“Outlook was soft as Nestle expects FY16 organic growth will be similar to FY15 – i.e. +4.2% versus our and market expectation of +4.7%, mainly due
to softer pricing. Operating profit margin is expected to increase at constant currency. However, the current market expectation of a margin improvement of 50 basis points seems too challenging. We expect market earnings estimates to be reduced by around 4-5% to our level. Based on recent developments at the company, Nestle’s growth is now in line with its main peers – Danone and Unilever – but it also has less potential for margin expansion.” – Oberhuber.

“Organic growth in line with FY15 at 4.2%, however with softer pricing. Consensus is at 4.7%. We continue to believe that Nestlé has to accelerate its optimisation of capital allocation, divesting under-performers, and re-allocating the resources to the champions. The competition has increased in the past months, both on local and global levels” – Bertschy.

“Guidance for 2016 was also below our expectations. We had expected top-line growth guidance of “around 5%” with margins and EPS growth in constant FX…but the top-line guidance was ‘similar to 2015’ which was +4.2%. There was also no announcement of a new buyback plan. We saw no mention of the Nestlé Model, which was probably a wise move…although we do not consider that this model is dead for the medium-term. Before this reporting we expected an improvement in performance in 2016, with 4.8% organic growth, 25bps margin growth and 8% EPS growth, which now looks slightly optimistic. With disappointing results and lacklustre guidance for 2016, we would expect a negative stock reaction today” – Wood.

“It said organic sales in 2016 would be in line with 2015 – and there was no mention of its former medium-term 5-6% organic sales growth target. It said pricing would be even tougher in 2016 given the deflationary environment. Consensus is for 4.7% organic sales growth and while it can make up margin as India recovers we assume estimates will fall” – Cox.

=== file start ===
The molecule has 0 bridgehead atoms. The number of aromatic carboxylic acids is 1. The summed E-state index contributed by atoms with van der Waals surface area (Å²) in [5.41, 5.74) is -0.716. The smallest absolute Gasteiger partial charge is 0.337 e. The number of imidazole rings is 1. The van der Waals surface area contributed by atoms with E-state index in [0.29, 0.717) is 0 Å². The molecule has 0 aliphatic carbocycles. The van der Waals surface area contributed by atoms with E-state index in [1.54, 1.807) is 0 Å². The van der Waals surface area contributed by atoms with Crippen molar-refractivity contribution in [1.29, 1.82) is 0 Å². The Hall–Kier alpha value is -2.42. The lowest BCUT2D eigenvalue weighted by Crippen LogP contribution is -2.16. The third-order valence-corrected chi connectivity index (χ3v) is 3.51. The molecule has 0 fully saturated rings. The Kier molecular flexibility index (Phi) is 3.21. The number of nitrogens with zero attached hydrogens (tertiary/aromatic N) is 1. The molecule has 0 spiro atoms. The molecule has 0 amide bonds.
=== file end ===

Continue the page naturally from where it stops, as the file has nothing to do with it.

“The shares are off 3% on lowered 2016 sales guidance that is below consensus. We welcome the move to more sensible and achievable top-line targetry, and applaud the good work on cash generation. Nestle is guiding to 2016 organic sales in line with 2015 and is cautioning in quarterly volatility around this number, with the lapping of the Maggi withdrawal expected to impact H1. We view guidance as sensible and achievable (we had been forecasting 4.3%) but it implies downgrades relative to consensus +4.7%. But what’s missing from the equation is margin progress, where we were disappointed by the lack of any firmer commitment, given potential tailwinds in 2016.  With growth expectations lowered, the focus of questioning on the call was on margins, with voices in the market clearly looking for a commitment to zero-based budgeting along the lines of Unilever, Diageo, Mondelez International and Kraft Heinz. Nestle insists its ongoing commitment to ‘business excellence’ will suffice here, but we were disappointed not to hear something more decisive. We also have a concern that focus on constant fx margins (rather than the reported fx margin that shareholders actually get) will make NESN inattentive to reducing the CHF cost base. All that said, pricing vs. commodities should continue to be favourable in 2016 and many of 2015’s headwinds shouldn’t recur. Something to noodle on, then” – Deboo.